Karen Kemp knew how good Siarre Evans was and knew she wanted the versatile wing player from Spalding at East Tennessee State.
Evans liked Chattanooga, but an offer came too late. Georgia Southern offered, and Evans liked Jacksonville, but a visit couldn’t be worked out. ETSU had dropped off on recruiting Evans but returned to the picture.
So Evans made the trek to Johnson City, Tenn.
“She didn’t talk a lot on her visit,” said Kemp, ETSU’s veteran head coach. “So it was a surprise when she came to me before she ended her visit to say she wanted to commit.”
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Soon enough, Evans found a comfort zone and was more talkative. The next stumbling block was on the court.
“She stepped out on the court, and we knew instantly she was going to be an all-conference player,” Kemp said. “It was just obvious she was so focused in so many ways.”
But Evans was reluctant to let her skills show, in deference to upperclassmen. She didn’t want to be disruptive.
“I was going to wait my turn,” Evans said. “I knew from high school to college was a hard transition.”
Kemp actually had to deal with unselfishness as an Evans weakness. She had too much of it.
“We had many conversations about that,” Kemp said. “We told her, ‘This isn’t high school.
“All these players are worried about is winning, and winning a championship. I promise you, if you’re out there and you’re the leading scorer every night and we win ballgames, they’re gonna love you even more.’
“So once she got that in her head ...”
Once she got that in her head, the resume simply took off and exploded, and the skills that filled that resume will be on display this week at the A-Sun tournament at Mercer’s University Center.
And there’s nothing not to love about Evans’ four years at ETSU.
The Lady Bucs are 81-43 since Evans arrived for the 2006-07 season, after which she made the A-Sun all-freshman and all-conference team. They’ve won the past two tournament championships and were also regular-season champs in 2007-08.
She will get her fourth all-conference nod today. Evans was the preseason player of the year for this season and has made two A-Sun all-tournament teams with one MVP.
Evans has been consistent, once she realized she was supposed to do her thing and teammates would like it.
She has 18 double-doubles this season and 51 for her 122-game career.
In ETSU’s home win over Mercer, Evans became the third ETSU player and eighth in A-Sun history to score 1,000 points and get 1,000 rebounds. She enters the tournament with 1,745 points and 1,076 rebounds and is fifth on the program’s scoring list and third in rebounding.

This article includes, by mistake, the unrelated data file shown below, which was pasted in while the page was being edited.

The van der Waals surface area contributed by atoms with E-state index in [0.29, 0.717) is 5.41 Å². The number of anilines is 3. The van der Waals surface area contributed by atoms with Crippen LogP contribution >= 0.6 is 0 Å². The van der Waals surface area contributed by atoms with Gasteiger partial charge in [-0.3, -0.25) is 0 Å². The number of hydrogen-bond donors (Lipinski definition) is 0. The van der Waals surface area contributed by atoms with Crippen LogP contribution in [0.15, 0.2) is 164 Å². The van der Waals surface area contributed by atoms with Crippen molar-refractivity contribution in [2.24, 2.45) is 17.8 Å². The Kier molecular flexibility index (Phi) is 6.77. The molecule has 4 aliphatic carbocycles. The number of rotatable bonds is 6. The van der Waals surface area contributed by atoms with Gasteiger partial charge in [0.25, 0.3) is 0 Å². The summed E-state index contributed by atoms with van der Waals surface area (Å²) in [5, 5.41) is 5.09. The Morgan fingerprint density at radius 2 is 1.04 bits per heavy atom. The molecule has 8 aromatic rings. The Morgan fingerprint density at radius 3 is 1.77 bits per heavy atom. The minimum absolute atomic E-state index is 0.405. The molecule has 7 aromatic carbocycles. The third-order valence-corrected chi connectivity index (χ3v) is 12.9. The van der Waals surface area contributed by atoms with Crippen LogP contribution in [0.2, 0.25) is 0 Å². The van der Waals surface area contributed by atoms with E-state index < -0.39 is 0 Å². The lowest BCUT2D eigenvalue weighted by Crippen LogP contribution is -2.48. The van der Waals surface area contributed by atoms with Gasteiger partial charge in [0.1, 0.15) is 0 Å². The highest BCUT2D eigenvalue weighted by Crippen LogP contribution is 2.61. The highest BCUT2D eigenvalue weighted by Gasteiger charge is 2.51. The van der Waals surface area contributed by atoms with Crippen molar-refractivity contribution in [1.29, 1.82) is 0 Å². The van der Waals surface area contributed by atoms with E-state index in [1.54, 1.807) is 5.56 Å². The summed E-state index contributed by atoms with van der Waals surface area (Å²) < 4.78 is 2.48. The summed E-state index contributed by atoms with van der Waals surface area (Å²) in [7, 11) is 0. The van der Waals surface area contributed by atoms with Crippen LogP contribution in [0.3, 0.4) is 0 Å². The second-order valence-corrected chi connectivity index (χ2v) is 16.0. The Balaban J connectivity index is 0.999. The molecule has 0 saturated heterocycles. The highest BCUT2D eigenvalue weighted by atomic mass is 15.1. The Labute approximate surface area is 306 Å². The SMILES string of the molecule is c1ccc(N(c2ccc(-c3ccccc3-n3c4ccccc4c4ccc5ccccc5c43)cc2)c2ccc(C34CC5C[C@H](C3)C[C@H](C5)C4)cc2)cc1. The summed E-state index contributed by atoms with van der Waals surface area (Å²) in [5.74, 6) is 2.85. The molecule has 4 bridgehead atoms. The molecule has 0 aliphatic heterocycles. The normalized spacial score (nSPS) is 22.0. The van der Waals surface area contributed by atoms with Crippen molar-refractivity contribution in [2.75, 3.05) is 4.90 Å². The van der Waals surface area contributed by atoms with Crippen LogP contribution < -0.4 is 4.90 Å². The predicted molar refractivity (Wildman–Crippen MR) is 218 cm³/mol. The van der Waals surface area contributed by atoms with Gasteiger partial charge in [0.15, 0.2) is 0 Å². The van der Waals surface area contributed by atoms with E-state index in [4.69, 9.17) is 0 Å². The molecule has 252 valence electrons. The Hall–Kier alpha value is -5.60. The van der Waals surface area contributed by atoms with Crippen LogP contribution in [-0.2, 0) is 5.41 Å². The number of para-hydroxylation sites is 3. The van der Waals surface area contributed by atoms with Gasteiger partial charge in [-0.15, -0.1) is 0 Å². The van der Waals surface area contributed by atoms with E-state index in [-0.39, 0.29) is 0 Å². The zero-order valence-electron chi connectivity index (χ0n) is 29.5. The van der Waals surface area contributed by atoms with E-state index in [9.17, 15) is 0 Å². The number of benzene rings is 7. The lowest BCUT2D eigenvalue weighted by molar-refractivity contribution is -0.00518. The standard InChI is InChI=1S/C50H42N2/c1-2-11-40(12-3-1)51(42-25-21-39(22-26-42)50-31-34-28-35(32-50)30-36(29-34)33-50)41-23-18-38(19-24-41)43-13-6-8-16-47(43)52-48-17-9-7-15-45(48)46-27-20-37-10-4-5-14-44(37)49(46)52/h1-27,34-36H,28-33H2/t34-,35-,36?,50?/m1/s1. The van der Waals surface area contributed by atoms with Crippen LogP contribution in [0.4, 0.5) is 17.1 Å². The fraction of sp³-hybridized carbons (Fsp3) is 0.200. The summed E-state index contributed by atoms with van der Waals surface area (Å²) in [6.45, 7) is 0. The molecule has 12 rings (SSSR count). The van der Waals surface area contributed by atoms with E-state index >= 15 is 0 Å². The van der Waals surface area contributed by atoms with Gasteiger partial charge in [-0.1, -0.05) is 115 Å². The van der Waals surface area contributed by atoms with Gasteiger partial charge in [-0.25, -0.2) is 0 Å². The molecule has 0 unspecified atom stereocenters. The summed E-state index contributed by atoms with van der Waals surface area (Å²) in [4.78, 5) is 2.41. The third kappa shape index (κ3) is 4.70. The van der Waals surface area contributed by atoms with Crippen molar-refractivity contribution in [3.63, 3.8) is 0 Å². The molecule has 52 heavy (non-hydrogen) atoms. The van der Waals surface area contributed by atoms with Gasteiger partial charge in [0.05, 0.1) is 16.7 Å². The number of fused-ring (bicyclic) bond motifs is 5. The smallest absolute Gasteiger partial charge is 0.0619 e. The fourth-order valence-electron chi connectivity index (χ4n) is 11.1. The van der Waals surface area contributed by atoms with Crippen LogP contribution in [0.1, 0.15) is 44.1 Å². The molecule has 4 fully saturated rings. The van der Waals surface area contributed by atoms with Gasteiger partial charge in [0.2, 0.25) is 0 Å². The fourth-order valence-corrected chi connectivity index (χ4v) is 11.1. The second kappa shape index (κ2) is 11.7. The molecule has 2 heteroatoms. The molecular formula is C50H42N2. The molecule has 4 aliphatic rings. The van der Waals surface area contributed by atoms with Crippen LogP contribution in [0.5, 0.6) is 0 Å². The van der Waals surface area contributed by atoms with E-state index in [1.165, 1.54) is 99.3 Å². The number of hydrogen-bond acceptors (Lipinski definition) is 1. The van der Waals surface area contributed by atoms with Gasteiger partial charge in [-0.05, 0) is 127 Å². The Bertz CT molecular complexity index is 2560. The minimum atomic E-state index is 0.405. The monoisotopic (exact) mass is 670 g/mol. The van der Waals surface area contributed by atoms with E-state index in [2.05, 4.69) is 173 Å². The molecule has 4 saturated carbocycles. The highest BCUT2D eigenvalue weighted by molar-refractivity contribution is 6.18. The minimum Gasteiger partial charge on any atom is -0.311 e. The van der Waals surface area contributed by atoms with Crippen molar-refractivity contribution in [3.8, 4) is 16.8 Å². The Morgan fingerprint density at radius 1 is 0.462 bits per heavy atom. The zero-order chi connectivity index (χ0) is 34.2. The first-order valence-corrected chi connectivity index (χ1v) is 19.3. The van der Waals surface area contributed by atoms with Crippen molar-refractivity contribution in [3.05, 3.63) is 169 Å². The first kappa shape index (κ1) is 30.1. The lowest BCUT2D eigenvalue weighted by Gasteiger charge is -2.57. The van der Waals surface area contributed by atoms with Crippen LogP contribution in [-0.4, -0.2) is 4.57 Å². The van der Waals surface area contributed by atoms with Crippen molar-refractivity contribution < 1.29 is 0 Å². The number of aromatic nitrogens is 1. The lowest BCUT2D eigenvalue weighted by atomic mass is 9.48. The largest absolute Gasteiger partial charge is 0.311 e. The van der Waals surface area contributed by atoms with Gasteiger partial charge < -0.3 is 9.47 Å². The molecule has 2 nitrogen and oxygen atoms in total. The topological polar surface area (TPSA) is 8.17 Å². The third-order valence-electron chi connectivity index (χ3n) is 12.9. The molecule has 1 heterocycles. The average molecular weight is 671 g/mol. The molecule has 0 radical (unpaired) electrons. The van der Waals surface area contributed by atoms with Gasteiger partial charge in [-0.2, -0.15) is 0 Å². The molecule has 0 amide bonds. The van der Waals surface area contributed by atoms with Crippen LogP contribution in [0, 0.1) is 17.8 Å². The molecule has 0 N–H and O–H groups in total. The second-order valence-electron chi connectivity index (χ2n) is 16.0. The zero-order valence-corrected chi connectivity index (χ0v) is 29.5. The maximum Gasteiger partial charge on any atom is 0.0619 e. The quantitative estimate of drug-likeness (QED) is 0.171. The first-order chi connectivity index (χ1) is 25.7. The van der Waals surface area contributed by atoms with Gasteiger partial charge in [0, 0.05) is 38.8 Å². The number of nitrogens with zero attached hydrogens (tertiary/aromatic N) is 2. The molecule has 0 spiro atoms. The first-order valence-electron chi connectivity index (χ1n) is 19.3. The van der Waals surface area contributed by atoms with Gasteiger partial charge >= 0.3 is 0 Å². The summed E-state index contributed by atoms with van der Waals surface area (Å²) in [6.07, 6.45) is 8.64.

And Evans remains unselfish.
“I still pass a lot,” she said. “You’ve got to get your teammates involved. You can’t be a complete team if people don’t feel like they’re part of the team. They don’t work as hard, so I do my best to keep everybody involved in the game.”
Evans, who graduates in May with a major in sports management and minor in coaching, arrived at ETSU with the same weakness as most freshmen: defense. Eventually, that became the next mountain to conquer.
“We had a lot of prayer meetings about that defense,” Kemp said. “She finally realized she had to step up her defense.”
Then, after being named player of the year and conference tournament MVP as a junior, Evans’ goal for this season was to become be the conference’s defensive player of the year. A nagging knee problem slowed her down and limited how much she could do on that end of the court, but it didn’t slow down her hunger.
“(USC) Upstate, they have a post player, (Chelsea) McMillan, who the first time against us when they beat us, she had 31 points,” Kemp said of one of ETSU’s two A-Sun losses. “The two or three days we were preparing for them, Siarre (said) every day, ‘Coach, I wanna guard her, I wanna guard her.’ That’s a guard asking to guard a post player.
“She actually had that opportunity during the game and did a tremendous job.”
Evans earned her seventh career conference player of the week honor Monday, a fitting end to her final regular season.
The 5-foot-11 guard also leaves making as much noise off the court as on.
“She was probably the toughest kid I have ever recruited as far as getting her to talk on the phone,” Kemp said. “All of her answers to my comments or questions were ‘Yes’ or ‘No.’ ”
A few weeks after getting to know her coaches and teammates and being used to being far from home, things changed. A lot.
”Today, I have to tell Siarre to be quiet; sometimes I wish she would just answer ‘Yes’ or ‘No,’ ” Kemp said with a laugh. “She has grown and matured so much.”
And Evans nears the end of her exemplary college career with a regular-season championship, a 20-win season, the conference tournament is just down the road from Griffin.
When ETSU played at Mercer in early January, Evans had about 50 or so friends and family on hand, and she delighted them with a 22-point, 20-rebound performance.
This visit has a bit more importance, because one mountain remains.
“I’m not done yet,” Evans said. “It’s been a good career so far, but my last goal is to win a game in the NCAAs.”
Kemp has faith.
“She’s just special,” Kemp said. “It’s once in a lifetime that you have a player and person like Siarre.”